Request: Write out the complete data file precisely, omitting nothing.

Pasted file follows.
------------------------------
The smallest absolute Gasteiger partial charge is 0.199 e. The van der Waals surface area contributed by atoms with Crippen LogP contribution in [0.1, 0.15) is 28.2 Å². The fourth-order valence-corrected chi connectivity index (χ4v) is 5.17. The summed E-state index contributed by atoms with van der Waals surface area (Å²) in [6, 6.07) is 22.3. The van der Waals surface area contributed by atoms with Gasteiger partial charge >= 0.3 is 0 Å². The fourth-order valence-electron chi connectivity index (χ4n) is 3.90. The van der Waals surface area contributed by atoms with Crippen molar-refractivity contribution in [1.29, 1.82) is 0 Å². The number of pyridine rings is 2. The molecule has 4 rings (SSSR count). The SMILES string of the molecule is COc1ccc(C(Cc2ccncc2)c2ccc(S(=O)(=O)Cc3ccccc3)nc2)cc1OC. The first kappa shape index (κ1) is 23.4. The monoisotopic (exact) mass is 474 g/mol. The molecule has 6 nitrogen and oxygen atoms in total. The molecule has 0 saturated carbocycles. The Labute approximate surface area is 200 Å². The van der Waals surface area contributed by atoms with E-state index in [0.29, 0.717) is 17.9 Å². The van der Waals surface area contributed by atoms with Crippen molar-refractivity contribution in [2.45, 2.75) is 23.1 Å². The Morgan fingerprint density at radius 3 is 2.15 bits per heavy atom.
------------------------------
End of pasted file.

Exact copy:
The smallest absolute Gasteiger partial charge is 0.199 e. The van der Waals surface area contributed by atoms with Crippen LogP contribution in [0.1, 0.15) is 28.2 Å². The fourth-order valence-corrected chi connectivity index (χ4v) is 5.17. The summed E-state index contributed by atoms with van der Waals surface area (Å²) in [6, 6.07) is 22.3. The van der Waals surface area contributed by atoms with Gasteiger partial charge >= 0.3 is 0 Å². The fourth-order valence-electron chi connectivity index (χ4n) is 3.90. The van der Waals surface area contributed by atoms with Crippen molar-refractivity contribution in [1.29, 1.82) is 0 Å². The number of pyridine rings is 2. The molecule has 4 rings (SSSR count). The SMILES string of the molecule is COc1ccc(C(Cc2ccncc2)c2ccc(S(=O)(=O)Cc3ccccc3)nc2)cc1OC. The first kappa shape index (κ1) is 23.4. The monoisotopic (exact) mass is 474 g/mol. The molecule has 6 nitrogen and oxygen atoms in total. The molecule has 0 saturated carbocycles. The Labute approximate surface area is 200 Å². The van der Waals surface area contributed by atoms with E-state index in [0.29, 0.717) is 17.9 Å². The van der Waals surface area contributed by atoms with Crippen molar-refractivity contribution in [2.45, 2.75) is 23.1 Å². The Morgan fingerprint density at radius 3 is 2.15 bits per heavy atom.